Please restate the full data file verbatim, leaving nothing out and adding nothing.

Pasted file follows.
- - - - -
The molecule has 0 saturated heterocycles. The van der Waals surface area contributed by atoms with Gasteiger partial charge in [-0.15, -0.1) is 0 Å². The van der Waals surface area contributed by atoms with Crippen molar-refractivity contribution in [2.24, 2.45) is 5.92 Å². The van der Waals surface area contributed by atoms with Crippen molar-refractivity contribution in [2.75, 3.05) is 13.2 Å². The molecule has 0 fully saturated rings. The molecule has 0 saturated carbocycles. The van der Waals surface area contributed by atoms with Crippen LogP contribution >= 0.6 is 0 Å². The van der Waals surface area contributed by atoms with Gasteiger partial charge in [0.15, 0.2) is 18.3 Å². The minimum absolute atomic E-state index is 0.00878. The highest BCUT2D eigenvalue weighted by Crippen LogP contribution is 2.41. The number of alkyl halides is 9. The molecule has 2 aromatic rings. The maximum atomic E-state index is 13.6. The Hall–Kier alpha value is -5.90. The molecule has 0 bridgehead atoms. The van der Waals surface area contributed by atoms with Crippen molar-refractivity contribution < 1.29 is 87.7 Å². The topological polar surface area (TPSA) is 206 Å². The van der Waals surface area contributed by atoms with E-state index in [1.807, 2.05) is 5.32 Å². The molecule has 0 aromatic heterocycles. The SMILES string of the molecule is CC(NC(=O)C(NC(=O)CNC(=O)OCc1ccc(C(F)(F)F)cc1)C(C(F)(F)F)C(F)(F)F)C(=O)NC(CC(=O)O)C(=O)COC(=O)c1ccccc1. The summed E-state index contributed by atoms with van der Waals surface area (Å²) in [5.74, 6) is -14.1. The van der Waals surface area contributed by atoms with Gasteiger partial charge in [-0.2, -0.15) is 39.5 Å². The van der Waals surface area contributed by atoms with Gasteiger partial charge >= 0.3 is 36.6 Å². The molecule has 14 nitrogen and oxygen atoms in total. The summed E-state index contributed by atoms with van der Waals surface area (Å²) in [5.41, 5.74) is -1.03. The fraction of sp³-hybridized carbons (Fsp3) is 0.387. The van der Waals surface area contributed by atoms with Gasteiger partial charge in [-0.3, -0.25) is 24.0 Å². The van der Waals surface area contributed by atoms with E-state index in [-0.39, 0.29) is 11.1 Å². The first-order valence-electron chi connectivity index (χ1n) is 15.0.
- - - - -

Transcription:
The molecule has 0 saturated heterocycles. The van der Waals surface area contributed by atoms with Gasteiger partial charge in [-0.15, -0.1) is 0 Å². The van der Waals surface area contributed by atoms with Crippen molar-refractivity contribution in [2.24, 2.45) is 5.92 Å². The van der Waals surface area contributed by atoms with Crippen molar-refractivity contribution in [2.75, 3.05) is 13.2 Å². The molecule has 0 fully saturated rings. The molecule has 0 saturated carbocycles. The van der Waals surface area contributed by atoms with Crippen LogP contribution >= 0.6 is 0 Å². The van der Waals surface area contributed by atoms with Gasteiger partial charge in [0.15, 0.2) is 18.3 Å². The minimum absolute atomic E-state index is 0.00878. The highest BCUT2D eigenvalue weighted by Crippen LogP contribution is 2.41. The number of alkyl halides is 9. The molecule has 2 aromatic rings. The maximum atomic E-state index is 13.6. The Hall–Kier alpha value is -5.90. The molecule has 0 bridgehead atoms. The van der Waals surface area contributed by atoms with Crippen molar-refractivity contribution < 1.29 is 87.7 Å². The topological polar surface area (TPSA) is 206 Å². The van der Waals surface area contributed by atoms with E-state index in [1.807, 2.05) is 5.32 Å². The molecule has 0 aromatic heterocycles. The SMILES string of the molecule is CC(NC(=O)C(NC(=O)CNC(=O)OCc1ccc(C(F)(F)F)cc1)C(C(F)(F)F)C(F)(F)F)C(=O)NC(CC(=O)O)C(=O)COC(=O)c1ccccc1. The summed E-state index contributed by atoms with van der Waals surface area (Å²) in [5.74, 6) is -14.1. The van der Waals surface area contributed by atoms with Gasteiger partial charge in [-0.2, -0.15) is 39.5 Å². The van der Waals surface area contributed by atoms with Gasteiger partial charge >= 0.3 is 36.6 Å². The molecule has 14 nitrogen and oxygen atoms in total. The summed E-state index contributed by atoms with van der Waals surface area (Å²) in [5.41, 5.74) is -1.03. The fraction of sp³-hybridized carbons (Fsp3) is 0.387. The van der Waals surface area contributed by atoms with Gasteiger partial charge in [-0.3, -0.25) is 24.0 Å². The van der Waals surface area contributed by atoms with E-state index in [-0.39, 0.29) is 11.1 Å². The first-order valence-electron chi connectivity index (χ1n) is 15.0.